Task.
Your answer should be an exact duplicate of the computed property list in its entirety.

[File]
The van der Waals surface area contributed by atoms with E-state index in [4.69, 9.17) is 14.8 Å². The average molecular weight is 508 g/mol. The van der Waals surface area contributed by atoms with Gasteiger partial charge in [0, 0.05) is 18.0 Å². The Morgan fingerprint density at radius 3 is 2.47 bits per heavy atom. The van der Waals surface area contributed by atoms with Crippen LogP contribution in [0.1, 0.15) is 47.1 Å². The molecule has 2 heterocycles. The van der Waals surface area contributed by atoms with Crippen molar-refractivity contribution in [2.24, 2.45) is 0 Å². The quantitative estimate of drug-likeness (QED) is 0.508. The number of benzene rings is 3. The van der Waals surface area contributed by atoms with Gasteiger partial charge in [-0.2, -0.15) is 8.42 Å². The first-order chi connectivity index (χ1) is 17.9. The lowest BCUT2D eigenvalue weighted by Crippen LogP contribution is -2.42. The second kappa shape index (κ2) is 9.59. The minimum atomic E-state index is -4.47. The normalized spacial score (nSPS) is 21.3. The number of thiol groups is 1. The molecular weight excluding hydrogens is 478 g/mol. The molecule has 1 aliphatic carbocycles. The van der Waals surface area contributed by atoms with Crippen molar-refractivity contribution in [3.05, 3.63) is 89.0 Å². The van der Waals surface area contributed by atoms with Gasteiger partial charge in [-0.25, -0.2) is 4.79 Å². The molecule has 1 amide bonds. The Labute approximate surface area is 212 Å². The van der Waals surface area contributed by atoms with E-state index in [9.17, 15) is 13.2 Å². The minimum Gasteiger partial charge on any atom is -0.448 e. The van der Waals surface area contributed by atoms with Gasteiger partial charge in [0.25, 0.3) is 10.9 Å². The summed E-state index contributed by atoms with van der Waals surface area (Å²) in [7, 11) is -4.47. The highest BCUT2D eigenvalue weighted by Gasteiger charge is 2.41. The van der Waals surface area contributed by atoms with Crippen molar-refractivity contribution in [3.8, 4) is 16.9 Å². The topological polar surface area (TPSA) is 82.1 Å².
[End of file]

The van der Waals surface area contributed by atoms with E-state index in [4.69, 9.17) is 14.8 Å². The average molecular weight is 508 g/mol. The van der Waals surface area contributed by atoms with Gasteiger partial charge in [0, 0.05) is 18.0 Å². The Morgan fingerprint density at radius 3 is 2.47 bits per heavy atom. The van der Waals surface area contributed by atoms with Crippen LogP contribution in [0.1, 0.15) is 47.1 Å². The molecule has 2 heterocycles. The van der Waals surface area contributed by atoms with Crippen molar-refractivity contribution in [2.24, 2.45) is 0 Å². The quantitative estimate of drug-likeness (QED) is 0.508. The number of benzene rings is 3. The van der Waals surface area contributed by atoms with Gasteiger partial charge in [-0.2, -0.15) is 8.42 Å². The first-order chi connectivity index (χ1) is 17.9. The lowest BCUT2D eigenvalue weighted by Crippen LogP contribution is -2.42. The second kappa shape index (κ2) is 9.59. The minimum atomic E-state index is -4.47. The normalized spacial score (nSPS) is 21.3. The number of thiol groups is 1. The molecular weight excluding hydrogens is 478 g/mol. The molecule has 1 aliphatic carbocycles. The van der Waals surface area contributed by atoms with Crippen molar-refractivity contribution in [3.05, 3.63) is 89.0 Å². The van der Waals surface area contributed by atoms with Gasteiger partial charge in [-0.25, -0.2) is 4.79 Å². The molecule has 1 amide bonds. The Labute approximate surface area is 212 Å². The van der Waals surface area contributed by atoms with E-state index in [9.17, 15) is 13.2 Å². The minimum Gasteiger partial charge on any atom is -0.448 e. The van der Waals surface area contributed by atoms with Gasteiger partial charge in [0.25, 0.3) is 10.9 Å². The summed E-state index contributed by atoms with van der Waals surface area (Å²) in [7, 11) is -4.47. The highest BCUT2D eigenvalue weighted by Gasteiger charge is 2.41. The van der Waals surface area contributed by atoms with Crippen molar-refractivity contribution in [3.8, 4) is 16.9 Å². The topological polar surface area (TPSA) is 82.1 Å².